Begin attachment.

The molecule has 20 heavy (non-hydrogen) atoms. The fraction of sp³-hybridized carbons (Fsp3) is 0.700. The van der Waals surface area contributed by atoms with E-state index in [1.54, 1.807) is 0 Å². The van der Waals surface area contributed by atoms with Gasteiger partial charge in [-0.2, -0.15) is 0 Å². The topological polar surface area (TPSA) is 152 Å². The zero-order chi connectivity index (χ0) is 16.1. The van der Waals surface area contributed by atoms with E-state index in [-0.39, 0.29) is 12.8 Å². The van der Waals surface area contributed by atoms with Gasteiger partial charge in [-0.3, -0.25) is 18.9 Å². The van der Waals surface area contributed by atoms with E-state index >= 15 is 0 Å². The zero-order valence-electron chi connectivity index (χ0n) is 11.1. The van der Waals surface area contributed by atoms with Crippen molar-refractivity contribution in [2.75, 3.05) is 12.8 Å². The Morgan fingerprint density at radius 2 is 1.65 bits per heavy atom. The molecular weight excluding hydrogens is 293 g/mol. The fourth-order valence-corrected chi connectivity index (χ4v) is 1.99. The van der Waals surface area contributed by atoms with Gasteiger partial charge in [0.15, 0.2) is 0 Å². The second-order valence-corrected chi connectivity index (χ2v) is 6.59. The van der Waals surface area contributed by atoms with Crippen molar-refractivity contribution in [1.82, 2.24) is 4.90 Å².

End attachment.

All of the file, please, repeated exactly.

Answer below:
The molecule has 20 heavy (non-hydrogen) atoms. The fraction of sp³-hybridized carbons (Fsp3) is 0.700. The van der Waals surface area contributed by atoms with E-state index in [1.54, 1.807) is 0 Å². The van der Waals surface area contributed by atoms with Gasteiger partial charge in [-0.2, -0.15) is 0 Å². The topological polar surface area (TPSA) is 152 Å². The zero-order chi connectivity index (χ0) is 16.1. The van der Waals surface area contributed by atoms with E-state index in [-0.39, 0.29) is 12.8 Å². The van der Waals surface area contributed by atoms with Gasteiger partial charge in [-0.3, -0.25) is 18.9 Å². The van der Waals surface area contributed by atoms with E-state index >= 15 is 0 Å². The zero-order valence-electron chi connectivity index (χ0n) is 11.1. The van der Waals surface area contributed by atoms with Crippen molar-refractivity contribution in [2.75, 3.05) is 12.8 Å². The Morgan fingerprint density at radius 2 is 1.65 bits per heavy atom. The molecular weight excluding hydrogens is 293 g/mol. The fourth-order valence-corrected chi connectivity index (χ4v) is 1.99. The van der Waals surface area contributed by atoms with Gasteiger partial charge in [0.15, 0.2) is 0 Å². The second-order valence-corrected chi connectivity index (χ2v) is 6.59. The van der Waals surface area contributed by atoms with Crippen molar-refractivity contribution in [1.82, 2.24) is 4.90 Å².